Much the same can be said for Nicky Hayden, the American looking increasingly optimistic around the paddock. Where early in the season, Hayden was all bewilderment at how to handle the Ducati, the two post-race tests at Brno have given him the clues he needs to improve, and Hayden has moved much closer to the top four than before. He had been hoping to build on his podium at Indianapolis, but Alex de Angelis destroyed his dreams at Misano along with those of Colin Edwards. Hayden will be keeping away from the Man from San Marino this weekend.
Chief of the men with new contracts and scores to settle must surely be James Toseland. The Briton has finally lost his ride to Ben Spies, and is returning to the World Superbike paddock taking the seat that Spies will be vacating. But before he moves back to ride in World Superbikes, Toseland has a point to make. He is still bitterly disappointed in his season so far, especially after making such a strong debut in MotoGP at the start of 2008. So he is plotting his revenge, which can only be extracted in the form of bettering his previous best result, by cracking into the top 5. Given the depth of talent in the series, that's a tough nut to crack, and on the basis of his form so far this year, would seem nigh on impossible.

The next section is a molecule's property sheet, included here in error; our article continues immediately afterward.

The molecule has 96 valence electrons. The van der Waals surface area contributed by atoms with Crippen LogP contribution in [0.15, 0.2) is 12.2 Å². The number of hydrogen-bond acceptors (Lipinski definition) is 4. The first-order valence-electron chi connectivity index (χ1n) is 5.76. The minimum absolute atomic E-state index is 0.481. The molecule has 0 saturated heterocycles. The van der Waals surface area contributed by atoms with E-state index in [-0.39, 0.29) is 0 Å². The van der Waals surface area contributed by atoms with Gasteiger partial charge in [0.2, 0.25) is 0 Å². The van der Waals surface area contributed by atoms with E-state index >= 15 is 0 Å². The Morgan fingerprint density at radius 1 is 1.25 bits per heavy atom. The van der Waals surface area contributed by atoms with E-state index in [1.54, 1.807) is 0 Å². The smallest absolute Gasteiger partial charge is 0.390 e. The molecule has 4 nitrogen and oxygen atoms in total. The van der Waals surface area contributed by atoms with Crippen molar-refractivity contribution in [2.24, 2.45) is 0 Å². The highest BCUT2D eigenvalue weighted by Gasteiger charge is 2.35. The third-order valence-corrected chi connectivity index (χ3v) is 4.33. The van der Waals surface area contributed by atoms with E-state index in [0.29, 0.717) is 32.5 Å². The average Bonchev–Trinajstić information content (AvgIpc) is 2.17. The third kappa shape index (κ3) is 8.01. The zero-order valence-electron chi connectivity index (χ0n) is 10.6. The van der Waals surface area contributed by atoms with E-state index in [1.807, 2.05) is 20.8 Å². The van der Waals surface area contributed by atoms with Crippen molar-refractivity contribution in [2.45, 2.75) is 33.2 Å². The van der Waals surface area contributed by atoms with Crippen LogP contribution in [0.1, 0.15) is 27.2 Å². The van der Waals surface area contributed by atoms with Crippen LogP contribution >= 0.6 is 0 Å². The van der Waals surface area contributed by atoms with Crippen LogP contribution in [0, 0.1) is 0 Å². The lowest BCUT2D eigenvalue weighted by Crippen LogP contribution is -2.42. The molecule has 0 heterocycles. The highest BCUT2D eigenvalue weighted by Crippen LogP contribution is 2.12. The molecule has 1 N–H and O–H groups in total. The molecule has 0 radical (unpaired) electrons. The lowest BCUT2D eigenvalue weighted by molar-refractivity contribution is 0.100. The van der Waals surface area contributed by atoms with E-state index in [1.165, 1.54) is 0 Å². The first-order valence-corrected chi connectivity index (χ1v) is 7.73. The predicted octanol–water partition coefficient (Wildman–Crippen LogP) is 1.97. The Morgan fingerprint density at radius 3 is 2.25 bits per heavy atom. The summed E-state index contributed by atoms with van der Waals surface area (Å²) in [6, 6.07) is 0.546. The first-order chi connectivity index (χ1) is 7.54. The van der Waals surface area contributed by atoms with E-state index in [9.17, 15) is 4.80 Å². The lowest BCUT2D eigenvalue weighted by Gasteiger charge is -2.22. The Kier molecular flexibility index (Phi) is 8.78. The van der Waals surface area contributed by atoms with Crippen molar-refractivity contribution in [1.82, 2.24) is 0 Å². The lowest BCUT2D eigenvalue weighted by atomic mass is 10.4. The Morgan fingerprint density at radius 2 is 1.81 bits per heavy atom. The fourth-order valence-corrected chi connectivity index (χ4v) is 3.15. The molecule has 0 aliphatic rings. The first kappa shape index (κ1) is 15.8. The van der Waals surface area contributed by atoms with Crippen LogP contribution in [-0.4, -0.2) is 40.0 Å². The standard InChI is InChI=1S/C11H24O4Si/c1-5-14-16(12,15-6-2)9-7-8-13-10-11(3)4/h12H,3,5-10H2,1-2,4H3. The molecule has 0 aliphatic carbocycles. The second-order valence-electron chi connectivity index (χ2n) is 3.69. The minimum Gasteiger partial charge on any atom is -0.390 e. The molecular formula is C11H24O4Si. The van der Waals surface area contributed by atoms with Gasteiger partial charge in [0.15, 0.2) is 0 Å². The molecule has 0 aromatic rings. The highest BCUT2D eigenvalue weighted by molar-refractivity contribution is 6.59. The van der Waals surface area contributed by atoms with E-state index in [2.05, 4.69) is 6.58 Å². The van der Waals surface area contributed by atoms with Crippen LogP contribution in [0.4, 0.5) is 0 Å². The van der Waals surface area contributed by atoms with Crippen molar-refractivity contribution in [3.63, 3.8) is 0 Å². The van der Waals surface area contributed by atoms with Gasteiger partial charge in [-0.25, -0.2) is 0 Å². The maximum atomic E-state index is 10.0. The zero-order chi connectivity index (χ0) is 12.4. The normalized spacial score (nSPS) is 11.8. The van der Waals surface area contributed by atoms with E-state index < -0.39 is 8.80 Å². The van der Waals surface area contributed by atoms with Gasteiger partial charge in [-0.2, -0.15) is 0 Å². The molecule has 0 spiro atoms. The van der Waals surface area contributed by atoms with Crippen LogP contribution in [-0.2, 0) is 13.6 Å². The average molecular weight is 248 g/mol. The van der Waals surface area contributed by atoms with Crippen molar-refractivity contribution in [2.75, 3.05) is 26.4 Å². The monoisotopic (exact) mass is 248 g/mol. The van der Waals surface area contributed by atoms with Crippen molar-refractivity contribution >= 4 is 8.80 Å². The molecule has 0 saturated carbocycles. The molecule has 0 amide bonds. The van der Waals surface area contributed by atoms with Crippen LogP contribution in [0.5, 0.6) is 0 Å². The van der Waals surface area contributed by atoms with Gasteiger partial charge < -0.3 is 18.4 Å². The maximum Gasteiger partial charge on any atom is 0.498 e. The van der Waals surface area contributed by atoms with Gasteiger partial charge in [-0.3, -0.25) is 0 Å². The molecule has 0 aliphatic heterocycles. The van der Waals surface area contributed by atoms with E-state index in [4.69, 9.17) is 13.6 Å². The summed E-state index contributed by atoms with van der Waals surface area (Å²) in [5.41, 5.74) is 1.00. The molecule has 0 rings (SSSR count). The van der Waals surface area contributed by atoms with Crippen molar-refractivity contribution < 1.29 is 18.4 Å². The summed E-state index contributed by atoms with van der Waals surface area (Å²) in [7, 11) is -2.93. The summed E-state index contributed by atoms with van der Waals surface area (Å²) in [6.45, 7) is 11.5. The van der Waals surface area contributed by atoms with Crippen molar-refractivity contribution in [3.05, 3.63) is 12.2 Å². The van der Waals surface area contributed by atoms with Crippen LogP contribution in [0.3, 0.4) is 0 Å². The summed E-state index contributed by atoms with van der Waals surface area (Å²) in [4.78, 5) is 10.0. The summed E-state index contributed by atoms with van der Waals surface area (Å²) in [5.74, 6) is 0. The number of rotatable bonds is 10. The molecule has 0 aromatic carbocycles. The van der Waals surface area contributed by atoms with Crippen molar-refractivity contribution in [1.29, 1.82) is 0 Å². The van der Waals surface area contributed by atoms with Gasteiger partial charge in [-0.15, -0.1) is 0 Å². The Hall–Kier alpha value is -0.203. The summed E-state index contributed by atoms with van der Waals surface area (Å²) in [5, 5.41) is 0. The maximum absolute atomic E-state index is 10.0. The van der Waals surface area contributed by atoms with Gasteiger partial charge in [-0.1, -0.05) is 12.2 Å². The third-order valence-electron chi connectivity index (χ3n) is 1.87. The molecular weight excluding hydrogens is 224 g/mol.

Though the many seats in MotoGP are nearly all taken, there are still a couple of men in the paddock without a contract for next year. As the season nears its end, riders without contracts get more desperate, and therefore usually faster. The most prominent rider with nothing signed for next season is surely Toni Elias, and Elias has history here. The last time Elias raced in Portugal with nothing signed for the following season, the impish Spaniard produced the race of his life, outfoxing Valentino Rossi to take victory in 2006, robbing Rossi of 5 valuable points, the points he lost the 2006 world title by. A repeat of that victory is unlikely, but with Elias, you can never be sure.